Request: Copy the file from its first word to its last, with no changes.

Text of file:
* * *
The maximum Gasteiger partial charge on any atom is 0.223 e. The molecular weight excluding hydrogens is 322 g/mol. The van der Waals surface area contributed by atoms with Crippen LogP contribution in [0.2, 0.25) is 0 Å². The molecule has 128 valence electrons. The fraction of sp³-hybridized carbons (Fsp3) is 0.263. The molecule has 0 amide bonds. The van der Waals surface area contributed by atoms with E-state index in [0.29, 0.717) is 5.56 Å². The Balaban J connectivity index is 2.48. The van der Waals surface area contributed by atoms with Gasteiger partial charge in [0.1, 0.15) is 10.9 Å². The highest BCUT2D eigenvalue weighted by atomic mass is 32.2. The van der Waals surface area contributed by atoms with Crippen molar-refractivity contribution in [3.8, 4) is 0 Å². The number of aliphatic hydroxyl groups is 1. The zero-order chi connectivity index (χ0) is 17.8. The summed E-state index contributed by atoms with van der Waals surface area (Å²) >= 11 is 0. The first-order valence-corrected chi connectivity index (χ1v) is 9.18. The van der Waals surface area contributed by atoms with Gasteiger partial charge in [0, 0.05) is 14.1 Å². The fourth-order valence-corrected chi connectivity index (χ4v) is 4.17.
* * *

The maximum Gasteiger partial charge on any atom is 0.223 e. The molecular weight excluding hydrogens is 322 g/mol. The van der Waals surface area contributed by atoms with Crippen LogP contribution in [0.2, 0.25) is 0 Å². The molecule has 128 valence electrons. The fraction of sp³-hybridized carbons (Fsp3) is 0.263. The molecule has 0 amide bonds. The van der Waals surface area contributed by atoms with E-state index in [0.29, 0.717) is 5.56 Å². The Balaban J connectivity index is 2.48. The van der Waals surface area contributed by atoms with Gasteiger partial charge in [0.1, 0.15) is 10.9 Å². The highest BCUT2D eigenvalue weighted by atomic mass is 32.2. The van der Waals surface area contributed by atoms with Crippen molar-refractivity contribution in [3.8, 4) is 0 Å². The number of aliphatic hydroxyl groups is 1. The zero-order chi connectivity index (χ0) is 17.8. The summed E-state index contributed by atoms with van der Waals surface area (Å²) >= 11 is 0. The first-order valence-corrected chi connectivity index (χ1v) is 9.18. The van der Waals surface area contributed by atoms with Gasteiger partial charge in [0, 0.05) is 14.1 Å². The fourth-order valence-corrected chi connectivity index (χ4v) is 4.17.